James lost it, inside his head. He wouldn’t disturb the seriousness of his father’s story by laughing.

Rev rarely, if ever, used profanity. He was a philosopher at heart, and loved the English language, as evidenced by his masterful openings and closings during his days as a litigator, and the eloquent sermons he’d delivered from the pulpit. But now it seemed that he’d forgotten about those things. He uttered words that James had never imagined he’d hear his father string together about anyone, much less about John.

“John and I crossed paths years before you fell under his spell. I knew where all the bodies were buried. Knew who buried them. Your mother and I went to hell and back to bring you into this world and I was not going to allow him to crush your spirits. I told him I’d bury him if he compromised my boy’s career. That’s all I can tell you.”

“Yes, sir.” James swallowed hard. “Dad, I’m sorry if I failed you by aligning myself with John. I thought…”

“Stop. Now. Don’t you think I knew what was happening, you trying to make it on your own without your old man’s influence? Nothing to apologize for. My job as your father was, and is, to always have your back. We’re good, son.”

“Thank, you, sir.”

“You and Brandon are two of the luckiest men I know, having a woman like Robin love you the way she loves you. Robin’s season with Brandon has passed. She’ll always love him. Don’t hold that against her. This season, the one we’re in now, is for you.”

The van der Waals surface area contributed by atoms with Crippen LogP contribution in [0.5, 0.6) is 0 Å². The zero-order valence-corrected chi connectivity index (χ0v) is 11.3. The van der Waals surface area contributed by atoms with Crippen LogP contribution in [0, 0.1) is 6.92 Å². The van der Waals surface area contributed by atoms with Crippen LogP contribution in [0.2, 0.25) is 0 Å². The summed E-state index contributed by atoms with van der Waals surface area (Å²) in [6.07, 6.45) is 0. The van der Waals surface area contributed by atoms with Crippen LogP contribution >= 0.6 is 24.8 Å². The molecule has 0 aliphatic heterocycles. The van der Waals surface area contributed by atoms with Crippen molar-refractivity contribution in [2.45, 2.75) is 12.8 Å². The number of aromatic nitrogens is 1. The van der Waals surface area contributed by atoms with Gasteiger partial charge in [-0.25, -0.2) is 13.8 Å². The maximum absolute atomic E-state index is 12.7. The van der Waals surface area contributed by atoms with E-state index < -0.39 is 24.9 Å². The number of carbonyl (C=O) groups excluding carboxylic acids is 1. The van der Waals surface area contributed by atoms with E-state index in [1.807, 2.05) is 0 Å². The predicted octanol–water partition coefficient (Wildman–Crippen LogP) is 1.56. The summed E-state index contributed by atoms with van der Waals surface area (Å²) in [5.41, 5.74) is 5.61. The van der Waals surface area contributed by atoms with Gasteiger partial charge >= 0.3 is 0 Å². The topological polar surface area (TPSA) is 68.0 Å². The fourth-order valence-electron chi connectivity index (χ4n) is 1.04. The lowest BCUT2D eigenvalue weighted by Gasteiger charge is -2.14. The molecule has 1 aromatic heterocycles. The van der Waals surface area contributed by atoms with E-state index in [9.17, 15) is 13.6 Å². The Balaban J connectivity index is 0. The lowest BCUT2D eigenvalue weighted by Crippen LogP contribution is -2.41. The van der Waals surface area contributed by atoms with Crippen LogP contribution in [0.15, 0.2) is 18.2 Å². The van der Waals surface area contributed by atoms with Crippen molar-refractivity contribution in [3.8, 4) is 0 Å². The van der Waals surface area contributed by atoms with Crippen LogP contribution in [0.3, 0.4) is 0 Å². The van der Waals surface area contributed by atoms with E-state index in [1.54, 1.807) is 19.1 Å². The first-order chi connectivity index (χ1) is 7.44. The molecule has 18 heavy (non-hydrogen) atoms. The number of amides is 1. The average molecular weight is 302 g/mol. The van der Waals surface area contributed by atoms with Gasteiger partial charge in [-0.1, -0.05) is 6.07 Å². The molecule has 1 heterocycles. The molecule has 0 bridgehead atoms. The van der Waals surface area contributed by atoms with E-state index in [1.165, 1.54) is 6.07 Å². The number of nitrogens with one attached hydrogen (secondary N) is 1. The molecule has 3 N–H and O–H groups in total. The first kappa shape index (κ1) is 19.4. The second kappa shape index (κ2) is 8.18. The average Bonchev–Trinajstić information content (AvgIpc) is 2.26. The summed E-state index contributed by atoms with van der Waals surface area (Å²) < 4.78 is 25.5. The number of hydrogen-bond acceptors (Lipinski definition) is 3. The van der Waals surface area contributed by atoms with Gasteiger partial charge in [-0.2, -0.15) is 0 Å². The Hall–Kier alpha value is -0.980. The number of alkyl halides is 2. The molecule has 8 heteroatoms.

“I love you, Dad.” 

“Not as much as I love you. Have a good evening with my daughter-in-law.”

James grinned. “Yes, sir.”

 

From the outside the house seemed perfect. Classic lines. Older house, with an appearance of elegance. Brick exterior. Immaculate grounds, not overly manicured. She rang the bell; when he opened the door, he stared at her for a moment, as if he didn’t recognize her.  

 “Hi, James.”

He kissed her lightly on the lips. Their embrace was long, and tender.

“I’ve missed you. Get in here.”

 He showed her to his gentleman’s room — a fancy man cave, JJ would call it — complete with a custom billiard table, several poker tables, and three big screen TVs built into the walls. In front of the wall of windows, overlooking the rear grounds, was a table set for dinner for two, with a Caesar salad and bread at each place.

“No dining room in this boutique hotel?”

“We can’t get this view from the dining room. Sit, please.”

She remained standing, taking in the tree lined back yard. Probably too big to be called the back yard. The rear grounds, as her father had called the back of his home. Her eyes stayed on the gazebo, adorned with what appeared to be thousands of string lights, like the one they’d admired in Barcelona on their honeymoon. She imagined he’d had it built for her, for that reason.

After getting her seated, James sent a quick text. While enjoying the salad they made small talk.

“How are your parents?”

“They’re good. Old, but good.”

“We’re old, too. Our thirties and forties are long behind us.”

“We have some pep left.” He winked at her.

She thought of the towels his parents had sent as a wedding gift when she’d married Brandon. Then she wondered how they’d put up with snooty Ashley for seven years. A few minutes later a man appeared with their dinners on a cart. 

“Good evening, Mrs. Westbrook. I hope everything is to your liking.”

The man placed a covered plate in front of her then removed the lid, revealing the finest cut of prime rib, seemingly prepared in a state of more than medium well, less than well. Next to the steak sat a twice baked potato, with grilled parmesan broccoli rounding out the meal.

“It looks and smells delicious. I’m sure it will be fine, thank you, um…”

“Chef Justin.”

Chef removed the lid from James’ plated food and waited for James’ comment.

“Everything looks good. Thank you, Chef.”

As Chef left the room Robin gave James a friendly kick under the table. “Mrs. Westbrook?”

“I’m practicing for later, when you drop the name Culpepper.”

She shrugged. “Being Mrs. Culpepper hasn’t been any prize.”